HPA Magazine 7
Unfortunately, female urinary incontinence and genital prolapse are still big taboos, although many women suffer from these dysfunctions. By speaking openly about these symptoms, it is often now possible to diagnose the problem and advise an suitable, individualised treatment. Urogynaecology, which is a subspecialty of Gynaecology and Obstetrics, treats these complaints from the diagnosis to the therapy.
A FEW NUMBERS
> More than 60 million people throughout the world suffer from urinary incontinence;
> Urinary Incontinence affects 20% of the population over 40 years of age, which means that 1 in every 5 people over 40 suffers from it;
> Today 33% of women over 40 have symptoms of urinary incontinence;
> It is estimated that only 10% of sufferers consult a doctor.
We need to precisely differentiate incontinence from genital prolapse, which are often closely associated, but which are treated in very distinct ways. This is due to the details of the risk factors, whether temporary or permanent, being similar. They are, among others:
• Parity, especially with obstetric traumatism;
• Post-menopause and hormonal condition;
There is also a clear difference in the complaints: the main symptom of urinary incontinence is the involuntary leakage of urine, while women with genital prolapse suffer from a feeling of “weight” or a “little ball” in the vagina – especially at night or after physical exertion.
Other symptoms can be sexually-related problems, recurring urinary infections, frequent necessity to urinate and difficulty with bowel movements.
The diagnosis in the majority of cases is not complicated; on the contrary, it is simple, fast and painless when performed correctly by a doctor who is experienced in the field of Urogynaecology. The consultation includes a detailed medical history of complaints, mechanisms and circumstances that bring about the incontinence and a clinical history of any surgeries to date, general illnesses, usual medication and day-to-day habits, as well as a gynaecology exam with transvaginal and perineal ultrasound. Later, if necessary, a urodynamic study will be made, which will give a more specific diagnosis.
These procedures are important and decisive for proper, individualised and successful treatment.
There are various forms of involuntary urinary loss. The main ones are Stress Incontinence and Urge Incontinence, also called hyperactive bladder.
In the case of stress incontinence, there are four levels of severity, depending on the degree of stress:
Level I is the leakage of urine when laughing, coughing, running and jumping, for example, while Level II indicates urine leakage during light physical efforts, such as getting up, walking or climbing stairs. In Level III, the leakage of urine occurs when upright, without physical effort, and in Level IV, it happens when lying down. In this form, the pelvic floor and urethra are the principal problem.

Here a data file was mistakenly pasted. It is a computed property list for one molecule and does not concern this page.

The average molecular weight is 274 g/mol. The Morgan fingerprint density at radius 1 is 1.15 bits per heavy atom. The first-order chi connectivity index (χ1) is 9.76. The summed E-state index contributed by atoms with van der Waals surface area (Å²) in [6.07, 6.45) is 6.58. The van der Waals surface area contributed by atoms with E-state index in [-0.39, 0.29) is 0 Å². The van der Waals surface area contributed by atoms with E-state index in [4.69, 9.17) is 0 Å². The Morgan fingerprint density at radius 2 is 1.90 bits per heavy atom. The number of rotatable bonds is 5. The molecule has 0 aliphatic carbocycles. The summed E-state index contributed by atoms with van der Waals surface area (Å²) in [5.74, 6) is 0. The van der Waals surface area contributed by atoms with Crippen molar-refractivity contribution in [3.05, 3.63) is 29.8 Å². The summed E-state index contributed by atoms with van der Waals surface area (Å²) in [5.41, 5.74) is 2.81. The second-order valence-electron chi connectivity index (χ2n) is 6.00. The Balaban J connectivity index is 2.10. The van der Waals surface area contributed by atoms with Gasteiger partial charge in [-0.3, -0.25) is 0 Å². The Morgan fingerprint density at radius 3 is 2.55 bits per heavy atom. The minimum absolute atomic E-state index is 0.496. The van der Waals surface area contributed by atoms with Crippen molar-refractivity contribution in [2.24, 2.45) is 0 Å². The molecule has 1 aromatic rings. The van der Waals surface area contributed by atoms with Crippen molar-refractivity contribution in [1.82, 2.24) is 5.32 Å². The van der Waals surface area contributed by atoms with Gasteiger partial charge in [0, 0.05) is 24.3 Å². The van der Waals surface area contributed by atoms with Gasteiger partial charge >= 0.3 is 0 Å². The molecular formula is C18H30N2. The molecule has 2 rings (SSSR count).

As for urge incontinence, it does not have classifications of severity. The problem here is one of sudden involuntary contraction of the bladder together with a sudden and intense urge to go to the bathroom. To summarise, we have distinct symptoms that must be recognised and well differentiated. Nevertheless, these symptoms can also arise simultaneously in different instances, and this is called Mixed Incontinence. Besides these types, there are rarer forms such as Functional Incontinence, overflow or nocturnal.
The prolapse can be from the bladder (Cystocele), the uterus, the vaginal vault (if the uterus has been removed) or the rectum (Rectocele). The grades of severity are evaluated as follows:
Grade I: descent halfway to the hymen;
Grade II: descent to the hymen (lower vagina);
Grade III: descent halfway past the hymen (known as partial prolapse);
Grade IV: maximum possible descent (or total prolapse).
Individual treatment is always based on the complaints, in personal and social situations as well as in the detailed diagnosis of the patient. Nowadays there are several therapeutic methods capable of curing or controlling most situations. Urinary incontinence and genital prolapse can be treated, especially when tackled in the initial stage.
The treatment must always be interdisciplinary, personalised and discussed in detail with the patient It is based on a gradual plan, i.e. surgery is not always the primary and best solution. In many cases it makes more sense to strengthen the pelvic floor and lessen the load on it – for example, through weight loss or a change of diet. A second step is the use of specialised devices (cones of various forms and pessaries, biofeedback, electrostimulation) can improve the symptoms. In certain cases, treatment with medication might also be indicated. In order to offer all of these procedures and satisfy the necessity of our patients, we have a Urogynaecology team at the Hospital Particular de Alvor, made up of specialists in several fields, who meet regularly to discuss and monitor the treatments. The team is composed of:
Dr. Felix Bartzch and Dr. Carmen Klink have vast experience in urogynaecology dysfunctions, from diagnosis to surgical techniques, which they acquired in Germany in several centres for urinary incontinence and prolapsed genitals.
A FEW DEFINITIONS AND EXPLANATIONS:
Urinary Incontinence: any involuntary urine leakage
Types of Urinary Incontinence:
> Stress incontinence (e.g. caused by coughing/laughing/physical activity);
> Urge incontinence
or hyperactive bladder;
> Mixed urinary incontinence.
Genital prolapse: Prolapse of pelvic organs into the vagina
> Cystocele: prolapse of the bladder;
> Uterus prolapse or of the vaginal vault post-hysterectomy;
> Rectocele: prolapse of the rectum and/or of other parts of the intestine